And yet there was a unique pleasure in seeing a vinyl record getting pressed. The hockey-puck like glob of vinyl between the stampers, the press closing and squishing the vinyl out the sides, trimming the edge, pulling out a beautiful black, flat, shiny disc, bursting with the latest hip hop, punk rock, or Latin grooves. Legendary artists like DJ Jazzy Jeff and the Fresh Prince, Celia Cruz, Big Black, Salt-N-Pepa, Wu Tang Clan, Butthole Surfers, Tito Puente, Sun Ra, Frankie Knuckles, and too many other luminaries to mention – all of them came off our Hamilton presses. We might have been sweating in a basement in North Philly, but these records were our connection to “the biz.”

Things have changed a lot at Disc Makers since that day 27 years ago when I first set foot in that plant at 925 North Poplar street. We now work almost exclusively with independent artists. As CDs exploded onto the scene in the early ’90s vinyl gradually declined to less than 1% of our sales, and we stopped selling vinyl in 2000. Last year we manufactured over 40 million compact discs. Our sister company, CD Baby, distributes a catalog of five million songs to iTunes, Amazon, Spotify, Beats, and almost 100 other digital stores. Yup, things are different.

But one thing is taking us forward to the past:

we're back in the vinyl records businessWe’re back in the vinyl game!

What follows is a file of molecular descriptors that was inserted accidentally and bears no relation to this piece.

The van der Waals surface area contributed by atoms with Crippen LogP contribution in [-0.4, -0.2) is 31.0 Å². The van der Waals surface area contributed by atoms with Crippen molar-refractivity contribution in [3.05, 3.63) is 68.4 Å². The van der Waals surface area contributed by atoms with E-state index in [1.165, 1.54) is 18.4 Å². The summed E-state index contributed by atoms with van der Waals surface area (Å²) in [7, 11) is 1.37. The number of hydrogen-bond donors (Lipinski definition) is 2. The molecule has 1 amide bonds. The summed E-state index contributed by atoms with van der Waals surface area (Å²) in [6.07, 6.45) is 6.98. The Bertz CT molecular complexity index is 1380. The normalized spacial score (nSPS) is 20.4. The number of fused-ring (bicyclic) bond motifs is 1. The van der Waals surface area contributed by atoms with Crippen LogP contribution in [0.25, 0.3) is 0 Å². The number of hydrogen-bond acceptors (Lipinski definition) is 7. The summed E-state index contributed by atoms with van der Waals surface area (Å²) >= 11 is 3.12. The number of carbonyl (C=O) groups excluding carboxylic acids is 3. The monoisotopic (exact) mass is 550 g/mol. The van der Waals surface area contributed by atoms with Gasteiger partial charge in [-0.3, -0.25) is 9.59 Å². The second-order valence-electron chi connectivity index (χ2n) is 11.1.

As of this week, Disc Makers is back selling vinyl record pressing services to independent artists. The rise of vinyl is one of the most improbable stories of the past several years, but it’s real. For each of the past five years, we’ve contemplated whether to get back into the vinyl biz. Every year we thought it was a passing fad. But now, after nine years double-digit vinyl record sales growth (every year), we’re back to being believers!

Whether it’s nostalgia, or hipsters, or that warm analog sound, vinyl is back with a vengeance! And I think it’s here to stay for a while.

We’re back in the vinyl records business, baby! It’s good to be here.


Disc Makers Reintroduces Vinyl Manufacturing

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Disc Makers is the official vinyl pressing sponsor of Record Store Day!

14 thoughts on “Back in the vinyl records business after 15 years!

  1. necesito me de haciendo 200 copias en vinylo, y si me pueden dar su numero de telefono para llamarles. estoy muy interesado

    gracias jhon jara f